A CHOICE OF ENGINES
You may have your heart set on one of our vehicles and you probably know about the range of petrol, diesel and PHEV engines we offer, but which is the right one for you? The choice of engines we have available allows you to match your lifestyle and the types of journeys you most regularly undertake with the engine that’s best for you.
If you use your vehicle for short journeys within a city, such as for the school run or for shopping, then a petrol engine would be a suitable choice. You rarely drive on motorways, and do minimal mileage, mainly in built-up areas.
For high-mileage drivers taking longer journeys on motorways and rarely travelling within the city, a diesel engine would be a considered option.
TOWN AND COUNTRY
For those living outside the city, but regularly commuting by motorway, a diesel engine would be suitable for consideration. Land Rover's EU6 Diesels are exempt from the proposed charges in Ultra Low Emission Zones.
If you love the thrill and drive mainly for pleasure on country roads, and rarely in urban environments, then either a diesel or petrol would suit you.
Our Ingenium diesel engine achieves emissions as low as 152g/km‡ of CO2 in the Range Rover Evoque. Discover how these advanced engines are manufactured at our Engine Manufacturing Centre in Wolverhampton.
EURO 6 ENGINES
Our EU6 diesel engines are among the cleanest in the world. Their emission levels are comparable to petrol engines but with CO2 emissions that are 20-25 per cent lower.
All our vehicles, from September 2015 onwards, feature advanced Selective Catalytic Reduction (SCR) exhaust after-treatment (i.e. AdBlue) which help reduce NOx emissions.
Between 2004 and 2016, our NOx emissions have been reduced by more than 90 per cent.
Highly efficient DPFs (Diesel Particulate Filters) in our vehicles capture 99.9 per cent of all particles.
Our EU6 engines are exempt from the proposed Ultra Low Emission Zone daily charge (ULEZ), proposed by Transport for London in the UK.
Nitrogen Oxide is a gas which affects air quality.
Carbon Dioxide is a gas which affects global warming.
Particulate Matter: solid and liquid particles suspended in exhaust gases which affect air quality.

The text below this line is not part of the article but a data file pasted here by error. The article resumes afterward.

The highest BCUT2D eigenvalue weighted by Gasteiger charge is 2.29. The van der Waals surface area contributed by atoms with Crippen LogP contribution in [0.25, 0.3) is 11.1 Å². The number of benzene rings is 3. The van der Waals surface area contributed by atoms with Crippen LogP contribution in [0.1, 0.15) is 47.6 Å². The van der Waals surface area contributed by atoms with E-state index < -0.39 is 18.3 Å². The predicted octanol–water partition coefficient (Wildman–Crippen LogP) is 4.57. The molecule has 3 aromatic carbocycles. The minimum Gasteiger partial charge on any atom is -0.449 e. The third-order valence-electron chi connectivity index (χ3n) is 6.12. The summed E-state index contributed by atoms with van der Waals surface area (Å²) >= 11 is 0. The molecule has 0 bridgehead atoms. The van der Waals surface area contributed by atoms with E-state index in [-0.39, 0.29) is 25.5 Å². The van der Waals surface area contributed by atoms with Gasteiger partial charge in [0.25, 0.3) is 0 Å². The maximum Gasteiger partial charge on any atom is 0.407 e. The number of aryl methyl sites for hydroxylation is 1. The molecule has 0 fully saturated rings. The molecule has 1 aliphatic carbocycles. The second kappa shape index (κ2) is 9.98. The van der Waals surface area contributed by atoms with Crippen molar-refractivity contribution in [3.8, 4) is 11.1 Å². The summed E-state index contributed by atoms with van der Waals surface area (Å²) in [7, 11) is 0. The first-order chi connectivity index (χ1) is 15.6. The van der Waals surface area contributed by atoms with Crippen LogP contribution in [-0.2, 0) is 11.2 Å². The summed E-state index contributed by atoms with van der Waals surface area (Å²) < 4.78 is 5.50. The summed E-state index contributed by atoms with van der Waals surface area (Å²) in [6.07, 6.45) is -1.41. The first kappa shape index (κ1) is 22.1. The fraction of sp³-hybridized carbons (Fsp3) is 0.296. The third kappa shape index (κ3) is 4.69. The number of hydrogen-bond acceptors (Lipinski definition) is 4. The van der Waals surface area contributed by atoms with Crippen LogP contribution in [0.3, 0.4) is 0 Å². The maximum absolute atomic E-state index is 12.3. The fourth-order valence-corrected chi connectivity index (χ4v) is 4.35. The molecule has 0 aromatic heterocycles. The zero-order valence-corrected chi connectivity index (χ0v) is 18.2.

Euro 5 standard from September 2009 – introduction of Particulate Filter.
Euro 6 standard from September 2014 – introduction of Selective Catalytic Reduction (SCR).
Diesel Exhaust Fluid (commonly known as AdBlueTM) - solution injected into exhaust to reduce NOx emissions.
Diesel Particulate Filter removes 99.9% of all particles before they leave the exhaust.
Selective Catalytic Reduction is an active exhaust gas after-treatment system reducing NOx.
New European Driving Cycle – is a laboratory testing method used for measuring emissions for vehicles and taxation policy.
Real World Driving Emissions - Revised EU6 emissions legislation that is designed to simulate real world driving.
WLTP (Worldwide harmonised Light vehicle Test Procedure) is the new process that has been phased in from 2017, which measures fuel, energy consumption, range and emissions and replaces the previous NEDC (New European Driving Cycle) driving cycle to measure fuel consumption and emissions in passenger vehicles in Europe. This is designed to provide figures closer to real-world driving behaviour. It tests vehicles with optional equipment and with a more demanding test procedure and driving profile. Differences in figures between the two testing regimes are due to a change in how the vehicles are tested, rather than a reduction in performance.
Ultra Low Emissions Zone – area in London where charges are imposed on pre-EU6 vehicles.
Find the perfect Land Rover for you.
We work daily to grow the sustainability and decrease the operational impact of our manufacturing process.
PETROL OR DIESEL?
Changes in legislation, concerns over public health and the transparency of emissions testing, has caused many to question how clean diesel engines are and whether it’s the right choice for them.
‡All figures are manufacturer’s targets and subject to final confirmation ahead of production. Note that CO2 and fuel economy figures can vary according to wheel fitment, and the lowest figures may not be achievable with the standard wheels.